The first metal additively manufactured part is set to land on the moon today, April 11, 2019. Developed by RUAG Space, Zurich, Switzerland, the aluminium engine mount is fitted on the main engine of the ‘Beresheet’ lunar lander, developed by non-profit organisation SpaceIL, Israel.
“Our 3D part will support landing and lift off of the spacecraft on the moon,” explained Peter Guggenbach, RUAG Space CEO. Since 2014, the company has developed a number of space components by AM. For the production of this part, it contracted Morf3D, El Segundo, California, USA, a provider of Additive Manufacturing solutions with a focus on the aerospace industry.
“With 3D printing, our customers profit from a quicker and more cost-efficient production,” stated Guggenbach, adding that “weight reduction is a decisive factor in the space industry. The lighter the satellite, the lower the costs. Every kilogram less saves money, since less energy is needed for sending the satellite into orbit.”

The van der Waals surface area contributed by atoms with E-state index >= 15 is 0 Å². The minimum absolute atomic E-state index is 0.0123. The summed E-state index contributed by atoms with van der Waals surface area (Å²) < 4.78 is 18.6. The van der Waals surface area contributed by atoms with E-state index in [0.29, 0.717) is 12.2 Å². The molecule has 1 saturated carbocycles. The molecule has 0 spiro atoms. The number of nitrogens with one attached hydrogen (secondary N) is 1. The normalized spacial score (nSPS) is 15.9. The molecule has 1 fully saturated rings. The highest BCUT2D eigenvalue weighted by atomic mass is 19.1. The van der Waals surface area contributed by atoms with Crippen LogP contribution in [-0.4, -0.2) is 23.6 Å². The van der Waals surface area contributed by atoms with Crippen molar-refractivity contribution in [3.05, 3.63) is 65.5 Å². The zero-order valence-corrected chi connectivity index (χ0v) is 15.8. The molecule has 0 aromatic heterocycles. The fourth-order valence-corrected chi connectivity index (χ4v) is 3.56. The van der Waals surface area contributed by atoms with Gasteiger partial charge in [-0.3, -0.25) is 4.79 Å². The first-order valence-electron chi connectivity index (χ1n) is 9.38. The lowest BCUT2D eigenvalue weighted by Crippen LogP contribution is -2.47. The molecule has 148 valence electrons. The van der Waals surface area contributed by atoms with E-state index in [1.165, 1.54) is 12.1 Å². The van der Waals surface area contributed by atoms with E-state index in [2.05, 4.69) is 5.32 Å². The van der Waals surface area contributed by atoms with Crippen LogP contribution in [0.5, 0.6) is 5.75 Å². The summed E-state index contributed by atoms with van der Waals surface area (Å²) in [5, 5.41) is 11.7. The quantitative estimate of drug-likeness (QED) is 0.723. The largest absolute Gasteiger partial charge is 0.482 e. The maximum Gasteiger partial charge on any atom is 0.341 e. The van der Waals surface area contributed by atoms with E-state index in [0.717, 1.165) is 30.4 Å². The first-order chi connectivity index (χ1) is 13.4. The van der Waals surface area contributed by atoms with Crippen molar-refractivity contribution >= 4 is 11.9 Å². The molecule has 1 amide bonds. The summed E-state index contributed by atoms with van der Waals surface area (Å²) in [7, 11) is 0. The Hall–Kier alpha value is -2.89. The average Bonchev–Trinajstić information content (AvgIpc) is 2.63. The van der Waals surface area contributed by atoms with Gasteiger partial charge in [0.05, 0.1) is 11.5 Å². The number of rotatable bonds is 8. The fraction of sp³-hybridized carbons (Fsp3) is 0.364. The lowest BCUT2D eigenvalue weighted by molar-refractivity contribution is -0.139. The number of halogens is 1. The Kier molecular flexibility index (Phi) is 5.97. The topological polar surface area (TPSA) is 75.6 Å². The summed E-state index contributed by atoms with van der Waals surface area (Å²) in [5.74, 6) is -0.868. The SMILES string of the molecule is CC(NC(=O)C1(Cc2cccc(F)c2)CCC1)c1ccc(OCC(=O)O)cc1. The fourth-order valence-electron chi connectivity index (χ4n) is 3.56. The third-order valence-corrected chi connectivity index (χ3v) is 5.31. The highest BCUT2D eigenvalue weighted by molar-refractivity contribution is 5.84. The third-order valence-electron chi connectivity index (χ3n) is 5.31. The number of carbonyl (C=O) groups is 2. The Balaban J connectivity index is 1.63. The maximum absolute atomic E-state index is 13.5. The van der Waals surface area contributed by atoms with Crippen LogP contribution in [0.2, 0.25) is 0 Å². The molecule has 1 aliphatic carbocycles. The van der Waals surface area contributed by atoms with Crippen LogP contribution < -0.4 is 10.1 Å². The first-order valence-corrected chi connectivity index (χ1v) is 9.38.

SpaceIL’s mission represents the first non-governmental landing on the moon. Its total budget is estimated at $95 million, provided mainly by philanthropists and the Israel Space Agency (ISA). Today, Beresheet will land on the lunar surface and begin sending photos and videos back to Earth, as well as data about the moon’s magnetic field.